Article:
Nearly one-third of first-rounders still with teams
As the start of the regular season is just 10 days away, eight of the 30 players selected in the first round this past June remain with their teams, and all have legitimate shots at making their teams' opening-night roster. Among those remaining are the first five players picked in Los Angeles.
The first pick, Edmonton forward Taylor Hall, is no surprise. The centerpiece of the Oilers' hope to climb out of 30th in the standings, Hall made his Edmonton debut at left wing on the team's top line Thursday, scoring an unassisted goal in the third period and skating alongside center Sam Gagner and right wing Ales Hemsky. He had a pair of assists Sunday, playing with Shawn Horcoff and fellow rookie Jordan Eberle.
"I was actually a lot less nervous than I thought I was going to be," Hall said after Thursday's game. "For the first five minutes, it took me a little while to settle in, but then I got going from there."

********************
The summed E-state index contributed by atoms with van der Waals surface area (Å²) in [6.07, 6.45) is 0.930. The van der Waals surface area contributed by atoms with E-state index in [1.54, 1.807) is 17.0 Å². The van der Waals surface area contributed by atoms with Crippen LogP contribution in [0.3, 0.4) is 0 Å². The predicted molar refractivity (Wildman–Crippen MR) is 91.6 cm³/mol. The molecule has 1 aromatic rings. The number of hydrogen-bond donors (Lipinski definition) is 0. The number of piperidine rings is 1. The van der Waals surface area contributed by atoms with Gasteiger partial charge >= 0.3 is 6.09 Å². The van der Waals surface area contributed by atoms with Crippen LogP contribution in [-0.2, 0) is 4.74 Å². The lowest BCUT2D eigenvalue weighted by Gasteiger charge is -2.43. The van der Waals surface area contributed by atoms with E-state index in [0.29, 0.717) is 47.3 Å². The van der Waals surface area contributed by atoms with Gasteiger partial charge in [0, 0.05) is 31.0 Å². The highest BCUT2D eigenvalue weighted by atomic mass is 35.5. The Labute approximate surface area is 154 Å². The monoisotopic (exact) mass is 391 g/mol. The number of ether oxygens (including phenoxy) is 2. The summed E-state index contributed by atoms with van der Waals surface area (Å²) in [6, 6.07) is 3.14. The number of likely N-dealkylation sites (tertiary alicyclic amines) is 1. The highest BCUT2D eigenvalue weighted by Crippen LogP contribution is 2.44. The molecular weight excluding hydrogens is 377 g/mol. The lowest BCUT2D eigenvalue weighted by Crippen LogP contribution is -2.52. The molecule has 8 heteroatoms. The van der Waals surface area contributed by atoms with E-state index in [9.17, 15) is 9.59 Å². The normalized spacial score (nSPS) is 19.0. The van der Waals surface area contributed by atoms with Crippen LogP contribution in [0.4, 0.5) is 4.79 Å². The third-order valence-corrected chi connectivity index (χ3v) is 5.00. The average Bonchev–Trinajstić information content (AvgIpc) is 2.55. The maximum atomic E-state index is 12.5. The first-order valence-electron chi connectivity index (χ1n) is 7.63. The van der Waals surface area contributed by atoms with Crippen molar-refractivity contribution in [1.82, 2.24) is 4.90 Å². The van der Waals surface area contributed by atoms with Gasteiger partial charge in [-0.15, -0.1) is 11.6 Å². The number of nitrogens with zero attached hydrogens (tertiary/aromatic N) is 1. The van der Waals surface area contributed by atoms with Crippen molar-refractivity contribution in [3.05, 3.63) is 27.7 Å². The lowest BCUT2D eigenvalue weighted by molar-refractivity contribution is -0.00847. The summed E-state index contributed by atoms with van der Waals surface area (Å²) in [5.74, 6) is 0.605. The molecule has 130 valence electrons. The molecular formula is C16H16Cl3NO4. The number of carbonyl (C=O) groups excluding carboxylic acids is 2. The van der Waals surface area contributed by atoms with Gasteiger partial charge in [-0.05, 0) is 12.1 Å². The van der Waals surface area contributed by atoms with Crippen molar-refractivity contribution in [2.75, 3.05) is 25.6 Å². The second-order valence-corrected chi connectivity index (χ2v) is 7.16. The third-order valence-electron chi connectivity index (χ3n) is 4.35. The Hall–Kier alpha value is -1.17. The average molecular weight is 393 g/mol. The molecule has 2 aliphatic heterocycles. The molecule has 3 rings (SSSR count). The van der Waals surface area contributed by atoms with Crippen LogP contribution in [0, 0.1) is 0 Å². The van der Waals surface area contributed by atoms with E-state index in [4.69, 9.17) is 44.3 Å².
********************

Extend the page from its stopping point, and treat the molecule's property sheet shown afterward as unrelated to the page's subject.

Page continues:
While it was just a preseason game, his teammates have been impressed.
"It's not easy to get adjusted, but he's a good player," Hemsky said. "He's fast. He's powerful. I don't think he's going to have a problem with anything. There's so much pressure on him, off the ice and on the ice, but he's handled it really well. He's a good kid, and really confident, too."
The same could be said for the second pick, Boston Bruins forward Tyler Seguin. He had an assist in his preseason debut, and earned at least one admirer in coach Claude Julien.
"You can see there's a lot of potential and a lot of skill," Julien said.